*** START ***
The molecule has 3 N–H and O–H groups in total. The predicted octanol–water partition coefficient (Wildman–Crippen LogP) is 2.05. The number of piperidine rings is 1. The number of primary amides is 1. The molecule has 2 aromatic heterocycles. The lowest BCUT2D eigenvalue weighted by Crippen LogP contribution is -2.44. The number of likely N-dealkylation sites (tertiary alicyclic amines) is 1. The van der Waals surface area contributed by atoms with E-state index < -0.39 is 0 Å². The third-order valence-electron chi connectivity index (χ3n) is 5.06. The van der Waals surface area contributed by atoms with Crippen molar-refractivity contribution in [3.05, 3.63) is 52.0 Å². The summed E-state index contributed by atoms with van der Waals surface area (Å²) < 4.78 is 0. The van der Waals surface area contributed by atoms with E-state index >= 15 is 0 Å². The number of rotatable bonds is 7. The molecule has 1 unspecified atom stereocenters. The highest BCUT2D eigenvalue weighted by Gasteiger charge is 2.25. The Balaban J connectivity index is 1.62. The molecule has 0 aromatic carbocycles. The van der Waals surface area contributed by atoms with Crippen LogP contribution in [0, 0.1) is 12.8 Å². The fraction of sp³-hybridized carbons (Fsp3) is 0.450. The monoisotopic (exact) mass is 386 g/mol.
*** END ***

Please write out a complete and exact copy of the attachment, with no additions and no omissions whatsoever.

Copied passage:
The molecule has 3 N–H and O–H groups in total. The predicted octanol–water partition coefficient (Wildman–Crippen LogP) is 2.05. The number of piperidine rings is 1. The number of primary amides is 1. The molecule has 2 aromatic heterocycles. The lowest BCUT2D eigenvalue weighted by Crippen LogP contribution is -2.44. The number of likely N-dealkylation sites (tertiary alicyclic amines) is 1. The van der Waals surface area contributed by atoms with E-state index < -0.39 is 0 Å². The third-order valence-electron chi connectivity index (χ3n) is 5.06. The van der Waals surface area contributed by atoms with Crippen molar-refractivity contribution in [3.05, 3.63) is 52.0 Å². The summed E-state index contributed by atoms with van der Waals surface area (Å²) < 4.78 is 0. The van der Waals surface area contributed by atoms with E-state index >= 15 is 0 Å². The number of rotatable bonds is 7. The molecule has 1 unspecified atom stereocenters. The highest BCUT2D eigenvalue weighted by Gasteiger charge is 2.25. The Balaban J connectivity index is 1.62. The molecule has 0 aromatic carbocycles. The van der Waals surface area contributed by atoms with Crippen LogP contribution in [0, 0.1) is 12.8 Å². The fraction of sp³-hybridized carbons (Fsp3) is 0.450. The monoisotopic (exact) mass is 386 g/mol.